Mechanically-damaged or loose parts within the contactor or relay itself can cause relay chatter and will ultimately cause contactor failure.
Mounting defects: mounting a contactor or relay control on a loose, flimsy, flexible or vibration-prone surface or surfaces exposed to mechanical shock (banging, water hammer) can cause mechanical damage to moving parts or to the relay coil. In sum, a contactor / relay assembly that is improperly mounted on a surface that is not sufficiently flat, stable, and secure is exposed to rapid aging, wear, breakage, failure.
Contact mounting is an important part of relay design.
In multicontact relays it is essential that all contacts be
able to bear properly on their mating contacts, without
interference. In low-voltage applications it is usually desirable
that a wiping contact be provided. The higher voltages
can break through thin surface films. In nearly all relays it
is desirable that contact bounce and chatter be minimized.- Roberts 2006, copy available at REFERENCES
Time delay control switch: A faulty time delay control switch on an air conditioner or compressor unit might be allowing the compressor to try to start against high head pressure. Time delay switches protect the compressor from damage that might be caused when the user cycles the thermostat quickly between ON and OFF settings.
Transformer defects: A failed or failing transformer supplying voltage to the contactor or relay switch, e.g. the 24VAC low voltage transformer is failing
Voltage too low: Low electrical supply voltage from the electrical service or system supplier. The voltage may be too low to keep the contactor coil from keeping the points closed. Excessive supply voltage power drop in the wiring due to undersized or damaged electrical wiring is another cause of contactor failure.
Contactor coil receiving inadequate voltage: Schneider Electric notes that
AC magnet coils are designed to operate on line voltages fluctuating as much as 15% below and 10% above nominal rating. NEMA standards indicate the coil operating voltage can be as low as 85% and as high as 110% for suitable coil operation. - Schneider Electric, retrieved 2016/08/01, original source: http://www.schneider-electric.us/en/faqs/FA93442/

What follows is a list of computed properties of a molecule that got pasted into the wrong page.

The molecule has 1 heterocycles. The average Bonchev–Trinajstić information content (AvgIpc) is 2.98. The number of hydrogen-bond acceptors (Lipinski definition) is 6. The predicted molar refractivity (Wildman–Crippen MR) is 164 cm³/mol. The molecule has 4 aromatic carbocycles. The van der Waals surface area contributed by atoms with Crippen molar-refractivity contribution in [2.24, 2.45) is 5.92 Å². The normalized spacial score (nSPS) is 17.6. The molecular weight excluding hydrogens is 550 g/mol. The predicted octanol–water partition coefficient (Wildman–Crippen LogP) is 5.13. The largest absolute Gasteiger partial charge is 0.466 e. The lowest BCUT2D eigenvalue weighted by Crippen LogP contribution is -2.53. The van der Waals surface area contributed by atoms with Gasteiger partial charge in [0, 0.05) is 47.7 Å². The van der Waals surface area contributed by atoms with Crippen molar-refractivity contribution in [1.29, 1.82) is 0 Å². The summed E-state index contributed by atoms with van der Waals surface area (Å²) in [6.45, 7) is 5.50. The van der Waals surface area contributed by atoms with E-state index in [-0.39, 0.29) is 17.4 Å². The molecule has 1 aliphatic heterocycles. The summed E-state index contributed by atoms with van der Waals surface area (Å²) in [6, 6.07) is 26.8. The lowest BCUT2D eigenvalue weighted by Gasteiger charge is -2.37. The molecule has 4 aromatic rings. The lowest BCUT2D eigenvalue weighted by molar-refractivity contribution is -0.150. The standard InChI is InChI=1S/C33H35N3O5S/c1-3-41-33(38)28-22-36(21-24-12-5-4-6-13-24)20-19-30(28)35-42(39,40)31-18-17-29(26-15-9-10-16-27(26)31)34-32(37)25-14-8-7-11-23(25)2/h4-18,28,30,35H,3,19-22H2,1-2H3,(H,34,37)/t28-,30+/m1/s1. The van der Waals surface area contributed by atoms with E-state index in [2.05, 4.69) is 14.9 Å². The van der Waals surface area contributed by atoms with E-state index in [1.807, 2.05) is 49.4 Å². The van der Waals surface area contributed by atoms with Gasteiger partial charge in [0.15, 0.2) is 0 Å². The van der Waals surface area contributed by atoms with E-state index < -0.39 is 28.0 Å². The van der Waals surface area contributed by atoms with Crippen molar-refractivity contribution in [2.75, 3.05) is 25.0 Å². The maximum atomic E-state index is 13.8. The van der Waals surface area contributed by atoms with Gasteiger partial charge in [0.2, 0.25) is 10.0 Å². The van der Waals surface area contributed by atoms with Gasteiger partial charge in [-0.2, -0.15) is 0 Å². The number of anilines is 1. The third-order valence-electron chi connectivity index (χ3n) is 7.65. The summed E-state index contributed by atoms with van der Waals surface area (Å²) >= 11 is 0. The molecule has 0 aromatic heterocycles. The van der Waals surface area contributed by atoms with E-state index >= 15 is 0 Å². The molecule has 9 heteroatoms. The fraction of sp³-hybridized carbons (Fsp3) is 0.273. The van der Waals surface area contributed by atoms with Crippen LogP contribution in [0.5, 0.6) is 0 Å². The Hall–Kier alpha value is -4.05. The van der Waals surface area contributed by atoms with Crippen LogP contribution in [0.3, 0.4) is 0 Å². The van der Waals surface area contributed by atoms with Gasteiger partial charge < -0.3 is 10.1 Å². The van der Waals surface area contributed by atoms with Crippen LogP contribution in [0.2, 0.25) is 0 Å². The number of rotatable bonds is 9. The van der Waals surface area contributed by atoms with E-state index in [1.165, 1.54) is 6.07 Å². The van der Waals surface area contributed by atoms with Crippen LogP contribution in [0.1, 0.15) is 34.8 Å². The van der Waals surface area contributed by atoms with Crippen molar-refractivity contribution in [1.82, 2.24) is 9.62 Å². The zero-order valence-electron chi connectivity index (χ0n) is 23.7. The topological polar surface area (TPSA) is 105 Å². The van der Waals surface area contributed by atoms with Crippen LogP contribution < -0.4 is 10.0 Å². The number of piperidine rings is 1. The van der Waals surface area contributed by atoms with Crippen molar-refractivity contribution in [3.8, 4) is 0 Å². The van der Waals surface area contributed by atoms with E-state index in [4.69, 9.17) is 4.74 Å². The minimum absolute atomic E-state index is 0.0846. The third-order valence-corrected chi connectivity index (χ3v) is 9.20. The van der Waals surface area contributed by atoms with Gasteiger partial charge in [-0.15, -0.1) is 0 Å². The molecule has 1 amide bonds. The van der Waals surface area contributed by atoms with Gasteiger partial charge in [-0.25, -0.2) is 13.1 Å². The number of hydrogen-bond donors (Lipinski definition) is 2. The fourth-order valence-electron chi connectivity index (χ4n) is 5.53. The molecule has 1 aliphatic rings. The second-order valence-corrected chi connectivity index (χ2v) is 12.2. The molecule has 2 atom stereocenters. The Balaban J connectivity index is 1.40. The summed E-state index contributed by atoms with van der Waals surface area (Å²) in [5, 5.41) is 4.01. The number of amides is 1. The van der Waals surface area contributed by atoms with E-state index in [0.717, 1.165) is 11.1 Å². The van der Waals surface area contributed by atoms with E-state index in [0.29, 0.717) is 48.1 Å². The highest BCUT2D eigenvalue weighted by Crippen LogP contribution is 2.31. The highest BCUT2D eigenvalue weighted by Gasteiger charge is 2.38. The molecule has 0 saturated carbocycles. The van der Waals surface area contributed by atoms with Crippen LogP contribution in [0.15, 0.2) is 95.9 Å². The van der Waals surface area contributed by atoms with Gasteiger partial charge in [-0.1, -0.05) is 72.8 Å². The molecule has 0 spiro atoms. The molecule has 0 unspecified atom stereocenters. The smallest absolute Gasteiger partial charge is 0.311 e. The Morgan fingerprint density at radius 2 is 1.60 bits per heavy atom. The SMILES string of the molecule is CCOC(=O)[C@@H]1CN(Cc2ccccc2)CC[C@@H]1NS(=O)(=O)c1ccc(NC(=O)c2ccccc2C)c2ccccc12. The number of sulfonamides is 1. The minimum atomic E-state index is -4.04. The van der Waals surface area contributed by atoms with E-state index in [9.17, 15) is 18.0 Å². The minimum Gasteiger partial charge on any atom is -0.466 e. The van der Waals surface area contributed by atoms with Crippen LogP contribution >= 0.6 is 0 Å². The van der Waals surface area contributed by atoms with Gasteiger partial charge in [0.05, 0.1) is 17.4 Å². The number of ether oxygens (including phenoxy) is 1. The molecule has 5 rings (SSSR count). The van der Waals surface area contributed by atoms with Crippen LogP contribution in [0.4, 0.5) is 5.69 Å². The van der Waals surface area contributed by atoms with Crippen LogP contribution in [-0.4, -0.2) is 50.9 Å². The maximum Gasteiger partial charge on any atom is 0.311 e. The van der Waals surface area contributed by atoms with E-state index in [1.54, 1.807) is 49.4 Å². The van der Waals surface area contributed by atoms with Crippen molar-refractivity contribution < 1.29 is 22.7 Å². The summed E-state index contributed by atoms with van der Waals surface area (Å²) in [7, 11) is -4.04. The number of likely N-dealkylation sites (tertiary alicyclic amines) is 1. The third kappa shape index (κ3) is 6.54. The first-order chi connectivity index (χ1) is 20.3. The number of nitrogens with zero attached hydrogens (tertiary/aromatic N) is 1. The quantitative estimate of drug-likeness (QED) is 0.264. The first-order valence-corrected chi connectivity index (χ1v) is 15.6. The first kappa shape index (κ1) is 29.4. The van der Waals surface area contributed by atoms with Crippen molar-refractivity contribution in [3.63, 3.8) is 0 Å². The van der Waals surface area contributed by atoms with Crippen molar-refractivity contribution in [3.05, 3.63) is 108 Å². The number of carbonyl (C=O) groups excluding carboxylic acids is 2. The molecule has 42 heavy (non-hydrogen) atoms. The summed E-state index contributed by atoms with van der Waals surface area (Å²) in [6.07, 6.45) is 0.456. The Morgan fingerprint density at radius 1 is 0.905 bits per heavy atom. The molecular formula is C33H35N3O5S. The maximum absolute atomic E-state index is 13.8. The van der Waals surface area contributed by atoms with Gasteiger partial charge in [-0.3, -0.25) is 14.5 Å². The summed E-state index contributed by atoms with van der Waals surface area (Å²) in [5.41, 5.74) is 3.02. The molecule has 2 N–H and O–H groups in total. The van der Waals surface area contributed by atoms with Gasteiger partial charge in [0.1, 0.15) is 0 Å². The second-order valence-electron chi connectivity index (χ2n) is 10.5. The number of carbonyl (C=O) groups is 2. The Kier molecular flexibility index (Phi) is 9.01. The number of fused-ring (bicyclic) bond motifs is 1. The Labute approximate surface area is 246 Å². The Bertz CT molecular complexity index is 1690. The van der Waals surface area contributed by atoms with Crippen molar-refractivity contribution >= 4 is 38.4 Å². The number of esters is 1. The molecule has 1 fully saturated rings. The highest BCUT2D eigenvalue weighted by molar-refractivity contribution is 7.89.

Measuring using a VOM or DMM between the two legs of the low voltage transformer coil supplying the contactor, if the leads are not attached to the coil and the thermostat is calling for cooling you will see about 24VAC.
Measuring when the leads are attached to the coil when the thermostat is calling for cooling you will see zero volts.
Measuring between the coil leads if you see voltage levels fluctuating wildly AND if you are keeping an analog VOM probes in secure contact with the coil leads, look for a loose connection in the wiring system. Because of a slight delay in response time if you are using a DMM you may not see this condition.
Voltage fluctuations: see notes above. Check for line voltage power quality and fluctuations.
Solid state relays won't chatter, chiefly because they don't operate by using moving parts such as those shown in our sketches earlier in this article. Also, solid state relays (SSRs) include circuitry that provides a built-in switching delay, operating time and release time that will determine the maximum switching frequency of those relays.
Temporary or emergency repair of contactor or contact point surfaces
Before doing anything to the contactor / relay, try looking at it in view of the contactor chattering causes we list above. Look for dirt, debris, loose parts, loose wires. Some of these causes can be easily corrected without risking more aggressive cleaning steps that might damage the contactor.
Try using compressed air (canned air from computer keyboard cleaner) to blow dust or debris out of both the contactor points assembly and, if exposed, the magnetically-operated coil and magnet.
Check for and fix any loose wiring or loose mounting components.
OK you want to clean the contactor's electrical contact points, particularly if they look badly burned.
Watch out: a common and widely chatted-up "repair" for burned relay switch contacts is to file or sand the points or surfaces. And indeed if you file or sand with care to keep the points surfaces parallel to one another this can work as a temporary repair to get the equipment working again.
I used to do this by removing the contact point assembly or at least removing its electrical connections, then inserting a double-folded piece of emory paper between the points. While holding the points closed I moved the sandpaper back and forth to clean the contact surfaces, thus keeping them in good, parallel contact. But here are some things to consider: